The Mine Owners, through their tools in the Miners’ Union, demanded a referendum vote as to whether the miners should meet separately from the town workers. The tools disclaimed any intention of aiming at a divorce between the membership, but wished only to meet alone by reason of so beclouding the issue. The referendum vote was ordered and the proposition to hold separate meetings carried by about three hundred majority. The result was Immediately hailed by the Mine Owners’ and Citizens’ Alliance papers as the first step toward ripping up the W.F. of M. and the I.W.W. This was on March 21st. They think that they have a majority in the membership of mine workers alone who will not see the real issue and vote to go back to work and assist in forcing the town workers out of their own organization and into the bosses’ organization, the A.F. of L. Whether they will succeed or not remains for the near future to reveal.
On the second day of the lockout a restaurant keeper, John or Tony Silva by name, refused to pay a waitress who quit. The delegate of the Union took up the matter, and failing to secure a settlement, called out the rest of the help. The M. O.- Citizens’ Alliance and the Carpenters’ Union thereupon urged Silva to “stand pat and they would patronize him.” “Don’t let them run your business.” Silva thereupon sent to Tonopah and secured some nonunion help and attempted to run the restaurant. The W.F. of M. placed a picket in front and his patronage became almost nothing. In the evening the delegate of the W.F. of M., M.R. Preston, relieved the picket for the rest of the time the place would be open. Upon his accosting two persons who were about to go in for supper and they going elsewhere, Silva, who observed all through the window, rushed into the kitchen, grabbed up a gun, rushed to the door, pushed the gun into Preston’s face and threatened to shoot him. Preston was compelled to defend himself, and, luckily for him, had a gun, shot in defense and killed Silva. This is what they try to make out as “a cold blooded murder.”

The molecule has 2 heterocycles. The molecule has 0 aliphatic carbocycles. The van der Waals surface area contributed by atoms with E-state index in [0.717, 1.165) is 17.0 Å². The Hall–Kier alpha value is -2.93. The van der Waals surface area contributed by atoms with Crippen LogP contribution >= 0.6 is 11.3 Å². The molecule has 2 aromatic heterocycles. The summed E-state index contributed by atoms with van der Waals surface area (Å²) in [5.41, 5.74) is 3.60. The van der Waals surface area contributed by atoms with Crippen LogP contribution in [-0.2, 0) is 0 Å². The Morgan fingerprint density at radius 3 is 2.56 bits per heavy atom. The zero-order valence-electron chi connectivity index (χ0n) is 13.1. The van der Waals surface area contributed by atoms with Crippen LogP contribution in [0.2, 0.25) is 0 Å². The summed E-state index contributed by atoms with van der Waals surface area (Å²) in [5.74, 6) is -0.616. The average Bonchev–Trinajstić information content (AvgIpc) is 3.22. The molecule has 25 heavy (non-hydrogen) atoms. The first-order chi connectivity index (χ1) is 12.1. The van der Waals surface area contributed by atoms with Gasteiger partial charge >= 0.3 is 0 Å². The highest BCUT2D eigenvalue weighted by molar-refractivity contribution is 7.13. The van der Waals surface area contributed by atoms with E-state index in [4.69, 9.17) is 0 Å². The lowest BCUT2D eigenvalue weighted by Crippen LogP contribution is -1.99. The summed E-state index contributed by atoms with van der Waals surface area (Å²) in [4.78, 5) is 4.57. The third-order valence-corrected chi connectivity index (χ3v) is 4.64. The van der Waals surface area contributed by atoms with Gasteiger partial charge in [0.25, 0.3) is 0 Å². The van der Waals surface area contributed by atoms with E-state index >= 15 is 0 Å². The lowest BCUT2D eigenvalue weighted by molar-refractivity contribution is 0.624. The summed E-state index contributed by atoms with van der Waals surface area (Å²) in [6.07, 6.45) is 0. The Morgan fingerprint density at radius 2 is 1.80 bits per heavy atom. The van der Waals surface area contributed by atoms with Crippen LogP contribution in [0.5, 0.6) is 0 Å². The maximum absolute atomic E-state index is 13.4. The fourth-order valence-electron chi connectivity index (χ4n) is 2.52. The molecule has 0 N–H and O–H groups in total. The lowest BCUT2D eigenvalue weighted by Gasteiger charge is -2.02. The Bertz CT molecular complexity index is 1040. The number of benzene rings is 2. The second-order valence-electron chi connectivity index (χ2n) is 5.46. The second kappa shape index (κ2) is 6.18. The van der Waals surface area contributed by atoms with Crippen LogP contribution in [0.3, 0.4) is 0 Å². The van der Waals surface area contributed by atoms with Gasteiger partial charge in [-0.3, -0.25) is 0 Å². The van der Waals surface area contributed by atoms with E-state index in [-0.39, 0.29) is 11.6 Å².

Preston surrendered himself next morning. The Citizen’s Alliance and Mine Owners immediately sought to use this as a pretext to remove all the men who were not agreeable to them from the camp. A notorious bandit and convicted assassin named Jack Davis (“Diamondfield Jack”), gathered about him some seven others who would do his bidding. He pretended to have warrants against ten or fifteen of the most active members, charging “conspiracy to commit murder.” They, without warrant to law, went to the house of Jos. Smith, delegate-elect for the town of the W.F. of M. and dragged him out of bed at 12 o’clock at night; refused him permission to dress, and placed him in the city jail. By this time their plans had become known to us who were on the list, also myself. We got together and awaited their attempt on us. But they never came as they only cared to tackle unarmed and unsuspecting victims.
Diamondfield Jack with those with him next attempted to start a lynching bee, with Preston and Smith as first victims. We placed a guard of our own on the jail and blocked this plan. Their aim was to arrest all those of us who are active in our ranks on trumped-up charges, and then, when we were helpless to defend ourselves, through the connivance of the town authorities, take us all out and lynch us. We are on to their game, however, and they will find that they cannot duplicate Cripple Creek, Telluride and Idaho Springs with us as victims.
The question is the struggle of the classes. On one side stand the organizations of the master allied with his henchmen, the A.F. of L. On the other, a labor organization and its members schooled in the school of experience who propose to fight to the finish the attack of the matter, however he may attempt to disguise it.
VINCENT ST. JOHN. Goldfield. Nev., March 24
The Industrial Union Bulletin, and the Industrial Worker were newspapers published by the Industrial Workers of the World (IWW) from 1907 until 1913. First printed in Joliet, Illinois, IUB incorporated The Voice of Labor, the newspaper of the American Labor Union which had joined the IWW, and another IWW affiliate, International Metal Worker.The Trautmann-DeLeon faction issued its weekly from March 1907. Soon after, De Leon would be expelled and Trautmann would continue IUB until March 1909. It was edited by A. S. Edwards. 1909, production moved to Spokane, Washington and became The Industrial Worker, “the voice of revolutionary industrial unionism.”
PDF of full issue: https://www.marxists.org/history/usa/pubs/industrialworker/iub/v1n06-apr-06-1907-iub.pdf